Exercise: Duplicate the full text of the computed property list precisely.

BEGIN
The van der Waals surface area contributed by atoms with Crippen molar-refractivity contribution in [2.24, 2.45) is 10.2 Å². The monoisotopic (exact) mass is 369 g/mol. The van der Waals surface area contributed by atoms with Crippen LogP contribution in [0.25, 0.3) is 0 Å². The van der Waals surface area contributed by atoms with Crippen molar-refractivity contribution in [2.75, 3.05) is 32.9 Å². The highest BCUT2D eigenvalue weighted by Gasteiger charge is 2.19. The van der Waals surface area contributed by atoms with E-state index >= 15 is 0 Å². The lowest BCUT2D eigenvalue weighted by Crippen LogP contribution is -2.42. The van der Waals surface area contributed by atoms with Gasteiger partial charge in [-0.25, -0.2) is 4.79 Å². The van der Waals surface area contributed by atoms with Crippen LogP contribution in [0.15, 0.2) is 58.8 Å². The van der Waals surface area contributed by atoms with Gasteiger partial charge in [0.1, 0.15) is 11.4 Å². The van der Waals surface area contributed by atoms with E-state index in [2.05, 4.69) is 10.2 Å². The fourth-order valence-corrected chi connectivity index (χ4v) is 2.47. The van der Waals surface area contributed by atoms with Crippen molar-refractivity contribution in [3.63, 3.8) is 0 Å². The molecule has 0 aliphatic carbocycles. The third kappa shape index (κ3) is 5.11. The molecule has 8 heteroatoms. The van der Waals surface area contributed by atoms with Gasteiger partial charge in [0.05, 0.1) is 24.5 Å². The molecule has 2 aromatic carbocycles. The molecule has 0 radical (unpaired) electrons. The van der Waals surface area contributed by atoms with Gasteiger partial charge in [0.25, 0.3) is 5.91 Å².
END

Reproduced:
The van der Waals surface area contributed by atoms with Crippen molar-refractivity contribution in [2.24, 2.45) is 10.2 Å². The monoisotopic (exact) mass is 369 g/mol. The van der Waals surface area contributed by atoms with Crippen LogP contribution in [0.25, 0.3) is 0 Å². The van der Waals surface area contributed by atoms with Crippen molar-refractivity contribution in [2.75, 3.05) is 32.9 Å². The highest BCUT2D eigenvalue weighted by Gasteiger charge is 2.19. The van der Waals surface area contributed by atoms with E-state index >= 15 is 0 Å². The lowest BCUT2D eigenvalue weighted by Crippen LogP contribution is -2.42. The van der Waals surface area contributed by atoms with Gasteiger partial charge in [-0.25, -0.2) is 4.79 Å². The van der Waals surface area contributed by atoms with Crippen LogP contribution in [0.15, 0.2) is 58.8 Å². The van der Waals surface area contributed by atoms with Gasteiger partial charge in [0.1, 0.15) is 11.4 Å². The van der Waals surface area contributed by atoms with E-state index in [2.05, 4.69) is 10.2 Å². The fourth-order valence-corrected chi connectivity index (χ4v) is 2.47. The van der Waals surface area contributed by atoms with Crippen molar-refractivity contribution in [3.63, 3.8) is 0 Å². The molecule has 0 aliphatic carbocycles. The third kappa shape index (κ3) is 5.11. The molecule has 8 heteroatoms. The van der Waals surface area contributed by atoms with Gasteiger partial charge in [0.05, 0.1) is 24.5 Å². The molecule has 2 aromatic carbocycles. The molecule has 0 radical (unpaired) electrons. The van der Waals surface area contributed by atoms with Gasteiger partial charge in [0.25, 0.3) is 5.91 Å².